Author Archives: tiny cake


Jam Session: Rhubarb

So recently, I decided that I simply don’t spend enough time in the kitchen. Ever. What?

My new hobby/favorite thing to do when I have a minute is…. make JAM! It’s ridiculously easy, totally satisfying and fits hand in hand with my 2012 resolution to stop buying bread and start making it myself (update on that: I’ve purchased a total of 3 loaves since new year–2 baguettes and a loaf of roasted garlic ciabatta. not bad.)


Of course, my grandmother was a prolific canner (preserver? putter-upper? I don’t know…) This is evidenced by the fact that we have a root cellar here with jars full of amazing things that are probably half as old as I am. She put up much more than she got around to eating.

Personally though, canning was news to me until a few weeks ago. Of course, last summer I had grand plans to put up (see that? I’m already using fancy canning lingo!) tons of veggies from our garden. I got myself a copy of Canning and Preserving by Ashley English and proceeded to process gallons of sauce from our tomato crop and freeze it. And then, we promptly lost it all without electricity for a week after the hurricane passed by us. Fail.

This year, I will not be thwarted by strong winds and fallen trees. I will can jams and veggies fearlessly and we will eat well throughout the cold months. That is, assuming that we finish planting the garden… it’s going to be a busy weekend.


This book is totally tricksy. Since it entered my house I can’t look at a plump, dewy, berry without thoughts of tossing it into a boiling vat of sugar and lemon juice in my le creuset, and sealing it up into a widemouth Mason jar to await its fate of being slathered on a homemade slice of bread.



So, this was the fate of much of my rhubarb patch (as well as some of the rhubarb from a neighbor’s yard as well.)


This weekend will likely include trips to opening day of both the NL FoG market (today!) and the CRFM on Sunday. I’m excited to check out opening day at these markets (Lucky Girl is a guest vendor at both of them so we won’t be working them until later this month), say hello to friends who will be working them, and hopefully bring home some fruit so I can start working on a new batch of jam.



Internet Fail Fixed

It appears that the Lucky Girl Bakery website is down. Unfortunately this coincides with the Mother’s Day Gift Box order deadline for orders that need to be shipped.

Problem Fixed!

If you need to place an order, you can order online or you can contact me via email: hello(at)luckygirlbakery(dot)com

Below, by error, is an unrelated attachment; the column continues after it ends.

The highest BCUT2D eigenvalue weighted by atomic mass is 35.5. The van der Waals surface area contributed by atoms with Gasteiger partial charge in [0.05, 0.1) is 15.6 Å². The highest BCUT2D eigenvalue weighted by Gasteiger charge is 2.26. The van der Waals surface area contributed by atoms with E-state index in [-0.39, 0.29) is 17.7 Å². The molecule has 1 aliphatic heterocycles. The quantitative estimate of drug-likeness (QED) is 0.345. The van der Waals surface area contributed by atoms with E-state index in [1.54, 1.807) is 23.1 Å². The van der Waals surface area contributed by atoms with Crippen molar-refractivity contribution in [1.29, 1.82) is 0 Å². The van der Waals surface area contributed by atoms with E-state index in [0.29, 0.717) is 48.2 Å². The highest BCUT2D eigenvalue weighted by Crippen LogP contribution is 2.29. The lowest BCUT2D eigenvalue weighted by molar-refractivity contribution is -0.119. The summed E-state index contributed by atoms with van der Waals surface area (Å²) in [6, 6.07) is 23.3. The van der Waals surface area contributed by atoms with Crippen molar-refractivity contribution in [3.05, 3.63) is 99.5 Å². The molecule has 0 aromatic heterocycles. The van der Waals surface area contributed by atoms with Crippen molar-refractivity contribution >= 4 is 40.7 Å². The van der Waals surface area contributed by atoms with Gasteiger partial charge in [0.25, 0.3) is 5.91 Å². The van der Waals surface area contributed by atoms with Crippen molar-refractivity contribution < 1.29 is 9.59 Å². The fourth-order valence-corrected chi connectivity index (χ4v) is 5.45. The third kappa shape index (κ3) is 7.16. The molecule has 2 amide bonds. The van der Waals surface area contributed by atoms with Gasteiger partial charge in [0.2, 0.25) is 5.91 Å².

Test Kitchen: Pop Tarts

pop tart 1

My earliest memories of baking are with my grandmother. I can’t recall how small I was, but that hardly matters because we baked the same things time after time. I know that I had to climb up on the high-backed bar stool at the end of the island (peninsula is more accurate, I suppose) in her kitchen, and that I knelt on the chair while we worked on the counter top. Just like Violet does in our kitchen at home.

I don’t know where my own mother was… maybe out for a run? She could have been in the other room, but I wouldn’t have noticed because it was grandma time. We made little hand pies. Lots and lots of them throughout my childhood. We’d mix pie dough up in an old Cool Whip container with a fork. Flour, cold butter, ice water–ready to roll with her heavy wood rolling pin. She’d hand me a juice glass and I’d flip it over and press it into the dough, cutting out perfect, petite circles. We’d drop tiny spoonfuls of strawberry and grape jelly onto the discs of dough and then cover them with a perfectly matched top. Grandma would help me carefully crimp the edges together with a fork and press steam holes in the tops with the tines, and then we’d dust them with cinnamon and sugar.

They were delicious and perfect. Best of all, they were totally fun to make!

pop tart 2

Today, Violet helped me bake something similar to those tasty little pies I used to bake with my grandmother. Pop Tarts. But not like the sad, chalky excuses for breakfast food you may have coveted during your childhood because they were rarely in your house. These are special, in that they are delicious.

Last summer, while I was pregnant with Scarlet, I had the deluded idea that I remembered Pop Tarts being super delicious. This was dangerous. And tragically, incorrect. A fuzzy childhood memory of strawberry “pastry” with sprinkles, paired with crazy pregnant lady cravings led me to buy a box and be painfully let down with each dry, artificially sweet bite. Blech.

pop tart 3

We’re in test baking mode for farmers market planning, and I thought that tasty Pop Tarts (perhaps I should call them something else… Kellogs might not like this kind of talk) might be great for snacking on while piling produce from local farms into your market bag. And you know what? The farmers market is all these buttery little hand pies will ever see, because they aren’t making it to your house. Probably not even to your car. Too tasty.

pop tart 4

They’re a simple, flaky pâte brisée filled with raspberry jam, and topped of course, with a vanilla glaze with sprinkles! These are going to be the perfect way to share the homemade jams I plan on whipping up as the berries come into season.

pop tart 5

pop tart 6